Husky Horizontal Milling Machine
Heavily-built, this usefully compact horizontal machine was constructed to something of a variable standard in Taiwan (not mainland China) during the 1970s and 1980s - owners reporting that, for its type and once sorted out, it was unusually accurate. Also available as turret model with a Bridgeport-like vertical head as the Model VHO, it had features that included all-geared speeds from a box held within the main column and a centralised lubrication system. The Model VHO/A had a power-feed table with its 3-speed gearbox slung under the right-hand end of the table, the feed rates spanning 50 to 130 mm/minute. Although not confirmed, it's likely that the vertical head motor fitted as standard would have been a 1.5 h.p. unit running at 1700 r.p.m. on a 60 Hz supply.
Six horizontal spindle speeds were provided from a low of 59 to a high of 800 r.p.m., selection being by two levers on the right-hand face of the main column The 6" x 24" table had a longitudinal travel of 14", across of 8" and 12" vertically. Unusually for a horizontal miller, the spindle was equipped with a Bridgeport-type R8 taper and, while this certainly allowed access to much in the way of inexpensive tooling, its small dimensions limited the machine's ultimate metal-removing ability. The diameter of the horizontal cutter-holding arbor was just 1-inch, another feature that limited rates of metal removal - though to be fair, the owner of the horizontal machine featured below never found either the type of taper, nor dimensions of the arbor, to be a problem in his amateur workshop.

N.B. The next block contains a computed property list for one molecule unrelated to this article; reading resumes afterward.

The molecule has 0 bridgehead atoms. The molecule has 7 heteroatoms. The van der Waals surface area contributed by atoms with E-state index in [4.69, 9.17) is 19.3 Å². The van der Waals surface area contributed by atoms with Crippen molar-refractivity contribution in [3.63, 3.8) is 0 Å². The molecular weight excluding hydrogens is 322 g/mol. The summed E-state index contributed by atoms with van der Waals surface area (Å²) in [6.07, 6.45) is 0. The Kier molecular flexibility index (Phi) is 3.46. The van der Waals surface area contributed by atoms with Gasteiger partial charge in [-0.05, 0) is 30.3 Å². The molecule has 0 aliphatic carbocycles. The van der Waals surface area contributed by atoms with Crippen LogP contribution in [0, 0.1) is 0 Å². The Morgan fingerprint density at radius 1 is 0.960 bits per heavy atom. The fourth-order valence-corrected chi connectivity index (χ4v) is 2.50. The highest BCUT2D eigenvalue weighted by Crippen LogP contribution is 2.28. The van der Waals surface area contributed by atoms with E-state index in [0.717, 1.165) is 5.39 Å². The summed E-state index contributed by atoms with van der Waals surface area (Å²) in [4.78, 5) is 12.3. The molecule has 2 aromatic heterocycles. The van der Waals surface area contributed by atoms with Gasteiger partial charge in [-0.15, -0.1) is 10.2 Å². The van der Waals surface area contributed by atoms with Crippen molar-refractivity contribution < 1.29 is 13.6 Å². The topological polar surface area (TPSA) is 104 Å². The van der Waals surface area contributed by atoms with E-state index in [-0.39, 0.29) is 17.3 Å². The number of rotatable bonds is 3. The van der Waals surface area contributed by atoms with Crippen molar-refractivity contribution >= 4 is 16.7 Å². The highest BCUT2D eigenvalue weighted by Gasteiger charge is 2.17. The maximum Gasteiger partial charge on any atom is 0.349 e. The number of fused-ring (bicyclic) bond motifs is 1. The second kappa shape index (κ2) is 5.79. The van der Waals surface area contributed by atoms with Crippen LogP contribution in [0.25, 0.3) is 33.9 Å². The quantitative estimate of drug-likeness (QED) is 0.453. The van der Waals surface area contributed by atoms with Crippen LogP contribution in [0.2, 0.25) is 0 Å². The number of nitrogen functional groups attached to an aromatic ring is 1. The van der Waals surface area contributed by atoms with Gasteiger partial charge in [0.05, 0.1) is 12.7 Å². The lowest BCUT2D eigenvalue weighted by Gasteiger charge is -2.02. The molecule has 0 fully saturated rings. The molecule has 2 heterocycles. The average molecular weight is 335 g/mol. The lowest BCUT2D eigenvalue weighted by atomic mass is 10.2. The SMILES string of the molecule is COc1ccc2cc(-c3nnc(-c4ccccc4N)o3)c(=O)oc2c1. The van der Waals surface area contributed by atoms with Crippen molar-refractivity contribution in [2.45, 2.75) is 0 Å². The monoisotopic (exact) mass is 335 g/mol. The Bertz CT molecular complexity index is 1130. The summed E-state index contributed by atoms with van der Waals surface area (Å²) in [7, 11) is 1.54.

Of the modern and rigid dovetail type, the cast-iron overarm slid on precision ground ways and sat on top of a swivelling boss - the latter of course to allow the vertical head to be swung on its horizontal axis.
The Husky weighed approximately 520 kg in its horizontal form and had dimensions of: base: 18" x 24", a depth from front to back of 37" and stood 50" high.
Although known to have been branded a "Husky" for the UK and South African markets, the use of a bolt-on badge means that might have been sold in other regions with a different name: perhaps the Bulldog" or "Pit Bull" - but certainly not "Chihuahua"..